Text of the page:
Waves are an unstoppable force - at least until they break - but can they be classified into groups? Experts in fluid dynamics have the answer, and the interaction between the ocean floor and the beach is definitively decisive.
There are multiple variables at stake: sun, wind, energy, geographical obstacles, tides, and many other factors.
Experienced surfers know how and when the waves are breaking perfectly.
For avid wave hunters, perfect waves are waves that peel continuously from left to right, or vice-versa, rather than closing out abruptly.
Surfers can be picky. Wave explorers need the right swell angle, a special ocean bottom, and favorable wind speed and direction to ride long, joyful waves.
There is a huge difference between taking off on a wave and riding it for 100 yards (91.4 meters) and surfing a wave for five seconds.
There are four types of breaking waves: spilling, plunging, collapsing, and surging. And that's all we can expect from Mother Nature. It's all there is.
Square waves, also known as cross seas, are a rare, non-standard type of wave pattern.
They are the result of a confluence of two different swells traveling at a perpendicular angle.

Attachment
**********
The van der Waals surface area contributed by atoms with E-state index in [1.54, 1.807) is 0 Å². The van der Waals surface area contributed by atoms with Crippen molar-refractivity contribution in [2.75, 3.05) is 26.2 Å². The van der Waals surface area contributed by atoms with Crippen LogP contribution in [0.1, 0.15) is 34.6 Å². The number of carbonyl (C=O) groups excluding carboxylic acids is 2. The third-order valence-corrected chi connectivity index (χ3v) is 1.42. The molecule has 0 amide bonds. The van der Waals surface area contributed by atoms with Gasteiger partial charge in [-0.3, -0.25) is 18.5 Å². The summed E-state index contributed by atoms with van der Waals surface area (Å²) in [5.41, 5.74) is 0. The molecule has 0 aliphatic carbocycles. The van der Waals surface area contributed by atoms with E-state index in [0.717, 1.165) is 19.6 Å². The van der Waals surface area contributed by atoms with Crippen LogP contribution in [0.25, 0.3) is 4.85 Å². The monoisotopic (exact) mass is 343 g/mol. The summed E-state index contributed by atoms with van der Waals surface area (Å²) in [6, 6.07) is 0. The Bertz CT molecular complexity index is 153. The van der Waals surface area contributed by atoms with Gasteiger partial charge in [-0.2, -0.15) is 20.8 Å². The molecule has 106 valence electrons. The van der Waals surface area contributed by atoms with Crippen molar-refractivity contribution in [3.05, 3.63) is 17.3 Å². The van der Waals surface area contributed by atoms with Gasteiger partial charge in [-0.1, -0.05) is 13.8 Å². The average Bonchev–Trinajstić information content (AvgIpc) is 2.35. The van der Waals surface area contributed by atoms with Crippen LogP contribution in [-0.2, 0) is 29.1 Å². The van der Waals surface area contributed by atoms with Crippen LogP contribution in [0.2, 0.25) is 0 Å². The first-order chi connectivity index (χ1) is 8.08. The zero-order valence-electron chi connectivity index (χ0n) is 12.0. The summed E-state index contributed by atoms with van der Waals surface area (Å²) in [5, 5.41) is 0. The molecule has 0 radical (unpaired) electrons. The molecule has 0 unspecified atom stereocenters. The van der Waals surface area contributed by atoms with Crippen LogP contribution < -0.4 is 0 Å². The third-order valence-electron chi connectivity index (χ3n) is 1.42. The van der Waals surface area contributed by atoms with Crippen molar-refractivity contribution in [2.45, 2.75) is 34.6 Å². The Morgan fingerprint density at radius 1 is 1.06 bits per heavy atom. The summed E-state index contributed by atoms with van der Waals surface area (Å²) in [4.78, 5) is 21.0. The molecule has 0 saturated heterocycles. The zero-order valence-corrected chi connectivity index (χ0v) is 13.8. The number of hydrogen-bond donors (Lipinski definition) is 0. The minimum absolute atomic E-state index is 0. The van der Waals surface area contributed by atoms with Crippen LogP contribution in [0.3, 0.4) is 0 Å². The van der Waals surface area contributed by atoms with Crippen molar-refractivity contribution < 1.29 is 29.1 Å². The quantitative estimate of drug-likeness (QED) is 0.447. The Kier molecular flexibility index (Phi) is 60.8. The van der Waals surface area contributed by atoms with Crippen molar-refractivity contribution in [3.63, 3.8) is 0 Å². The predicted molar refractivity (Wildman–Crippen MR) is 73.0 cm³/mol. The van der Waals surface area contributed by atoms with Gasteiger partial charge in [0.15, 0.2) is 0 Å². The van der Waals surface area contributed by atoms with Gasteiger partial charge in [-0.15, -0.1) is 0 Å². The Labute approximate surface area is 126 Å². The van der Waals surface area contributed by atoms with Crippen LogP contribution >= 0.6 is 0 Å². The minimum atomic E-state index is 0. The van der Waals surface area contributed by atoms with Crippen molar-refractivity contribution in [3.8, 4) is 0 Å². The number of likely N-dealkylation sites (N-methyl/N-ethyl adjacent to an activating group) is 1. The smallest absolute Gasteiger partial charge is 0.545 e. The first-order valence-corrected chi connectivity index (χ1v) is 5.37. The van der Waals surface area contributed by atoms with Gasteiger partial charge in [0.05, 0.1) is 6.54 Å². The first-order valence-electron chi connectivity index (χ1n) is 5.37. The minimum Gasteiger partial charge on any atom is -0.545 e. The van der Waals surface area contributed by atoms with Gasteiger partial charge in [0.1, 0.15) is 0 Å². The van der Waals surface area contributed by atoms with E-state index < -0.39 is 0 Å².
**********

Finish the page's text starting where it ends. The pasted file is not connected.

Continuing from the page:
Discover them and improve your surfing:
Spilling waves are waves that are produced when the ocean floor has a gentle slope.
As the wave approaches the shore, it slowly releases energy, and the crest gradually spills forward down its face until it is all whitewater.
These waves take more time to break than any other wave. Surfers usually call these waves "mushy waves."
Plunging waves are formed when the incoming swell hits a steep ocean floor or a sea bottom with sudden depth changes.
As a result, the wave's crest curls over and explodes on the trough. The air under the lip of the wave is compressed, and a crashing sound is often heard.
Plungers are more common in offshore wind conditions.
Surging waves are produced when long-period swells arrive at coastlines with steep beach profiles.
The base of the wave moves fast and does not allow the crest to evolve. As a result, the wave almost doesn't break, and there is little whitewater.
Surging waves look friendly but can be quite deadly because of the backwash associated with them.
Collapsing waves are a blend between surging and plunging waves.
The crest never completely breaks, and the bottom face of the wave gets vertical and collapses, resulting in whitewater.